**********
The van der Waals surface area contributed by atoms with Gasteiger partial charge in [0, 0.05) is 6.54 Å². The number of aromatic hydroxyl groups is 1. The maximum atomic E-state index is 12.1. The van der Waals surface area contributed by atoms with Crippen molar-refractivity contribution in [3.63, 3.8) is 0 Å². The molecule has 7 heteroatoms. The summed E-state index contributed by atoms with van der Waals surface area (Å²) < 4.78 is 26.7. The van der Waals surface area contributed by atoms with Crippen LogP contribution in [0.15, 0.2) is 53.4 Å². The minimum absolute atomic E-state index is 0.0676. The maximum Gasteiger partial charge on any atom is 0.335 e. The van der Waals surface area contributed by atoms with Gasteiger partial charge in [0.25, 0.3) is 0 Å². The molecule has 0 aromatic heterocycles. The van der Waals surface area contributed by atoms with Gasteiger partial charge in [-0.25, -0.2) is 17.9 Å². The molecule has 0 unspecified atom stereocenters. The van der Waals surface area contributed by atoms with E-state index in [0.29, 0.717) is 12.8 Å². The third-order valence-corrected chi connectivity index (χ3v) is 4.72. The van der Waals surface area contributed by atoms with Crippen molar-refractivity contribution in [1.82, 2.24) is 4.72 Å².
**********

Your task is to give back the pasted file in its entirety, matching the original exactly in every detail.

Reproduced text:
The van der Waals surface area contributed by atoms with Gasteiger partial charge in [0, 0.05) is 6.54 Å². The number of aromatic hydroxyl groups is 1. The maximum atomic E-state index is 12.1. The van der Waals surface area contributed by atoms with Crippen molar-refractivity contribution in [3.63, 3.8) is 0 Å². The molecule has 7 heteroatoms. The summed E-state index contributed by atoms with van der Waals surface area (Å²) < 4.78 is 26.7. The van der Waals surface area contributed by atoms with Crippen LogP contribution in [0.15, 0.2) is 53.4 Å². The minimum absolute atomic E-state index is 0.0676. The maximum Gasteiger partial charge on any atom is 0.335 e. The van der Waals surface area contributed by atoms with Gasteiger partial charge in [0.25, 0.3) is 0 Å². The molecule has 0 aromatic heterocycles. The van der Waals surface area contributed by atoms with Gasteiger partial charge in [-0.25, -0.2) is 17.9 Å². The molecule has 0 unspecified atom stereocenters. The van der Waals surface area contributed by atoms with E-state index in [0.29, 0.717) is 12.8 Å². The third-order valence-corrected chi connectivity index (χ3v) is 4.72. The van der Waals surface area contributed by atoms with Crippen molar-refractivity contribution in [1.82, 2.24) is 4.72 Å².